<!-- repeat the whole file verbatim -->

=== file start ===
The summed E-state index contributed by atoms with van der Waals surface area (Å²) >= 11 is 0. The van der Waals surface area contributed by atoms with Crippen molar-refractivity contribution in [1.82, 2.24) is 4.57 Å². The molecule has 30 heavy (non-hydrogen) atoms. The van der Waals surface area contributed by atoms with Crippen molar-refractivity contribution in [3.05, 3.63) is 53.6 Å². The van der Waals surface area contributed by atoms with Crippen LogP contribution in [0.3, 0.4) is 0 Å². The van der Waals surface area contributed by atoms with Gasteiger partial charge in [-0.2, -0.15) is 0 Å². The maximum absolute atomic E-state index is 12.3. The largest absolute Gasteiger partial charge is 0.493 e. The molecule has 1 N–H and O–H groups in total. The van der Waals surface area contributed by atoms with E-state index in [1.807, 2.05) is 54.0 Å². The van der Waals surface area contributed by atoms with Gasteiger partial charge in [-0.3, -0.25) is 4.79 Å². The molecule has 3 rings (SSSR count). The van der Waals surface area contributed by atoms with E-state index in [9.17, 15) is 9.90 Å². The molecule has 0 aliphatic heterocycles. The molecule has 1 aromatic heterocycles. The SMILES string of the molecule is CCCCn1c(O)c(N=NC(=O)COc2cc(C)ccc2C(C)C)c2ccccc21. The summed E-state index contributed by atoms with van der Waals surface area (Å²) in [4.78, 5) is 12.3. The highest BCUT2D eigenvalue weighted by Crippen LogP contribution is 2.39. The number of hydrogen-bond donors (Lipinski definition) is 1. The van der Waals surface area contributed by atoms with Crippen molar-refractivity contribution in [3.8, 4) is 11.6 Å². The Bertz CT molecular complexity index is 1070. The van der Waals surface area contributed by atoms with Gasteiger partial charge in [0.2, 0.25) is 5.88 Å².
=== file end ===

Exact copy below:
The summed E-state index contributed by atoms with van der Waals surface area (Å²) >= 11 is 0. The van der Waals surface area contributed by atoms with Crippen molar-refractivity contribution in [1.82, 2.24) is 4.57 Å². The molecule has 30 heavy (non-hydrogen) atoms. The van der Waals surface area contributed by atoms with Crippen molar-refractivity contribution in [3.05, 3.63) is 53.6 Å². The van der Waals surface area contributed by atoms with Crippen LogP contribution in [0.3, 0.4) is 0 Å². The van der Waals surface area contributed by atoms with Gasteiger partial charge in [-0.2, -0.15) is 0 Å². The maximum absolute atomic E-state index is 12.3. The largest absolute Gasteiger partial charge is 0.493 e. The molecule has 1 N–H and O–H groups in total. The van der Waals surface area contributed by atoms with E-state index in [1.807, 2.05) is 54.0 Å². The van der Waals surface area contributed by atoms with Gasteiger partial charge in [-0.3, -0.25) is 4.79 Å². The molecule has 3 rings (SSSR count). The van der Waals surface area contributed by atoms with E-state index in [9.17, 15) is 9.90 Å². The molecule has 0 aliphatic heterocycles. The molecule has 1 aromatic heterocycles. The SMILES string of the molecule is CCCCn1c(O)c(N=NC(=O)COc2cc(C)ccc2C(C)C)c2ccccc21. The summed E-state index contributed by atoms with van der Waals surface area (Å²) in [4.78, 5) is 12.3. The highest BCUT2D eigenvalue weighted by Crippen LogP contribution is 2.39. The number of hydrogen-bond donors (Lipinski definition) is 1. The van der Waals surface area contributed by atoms with Crippen molar-refractivity contribution in [3.8, 4) is 11.6 Å². The Bertz CT molecular complexity index is 1070. The van der Waals surface area contributed by atoms with Gasteiger partial charge in [0.2, 0.25) is 5.88 Å².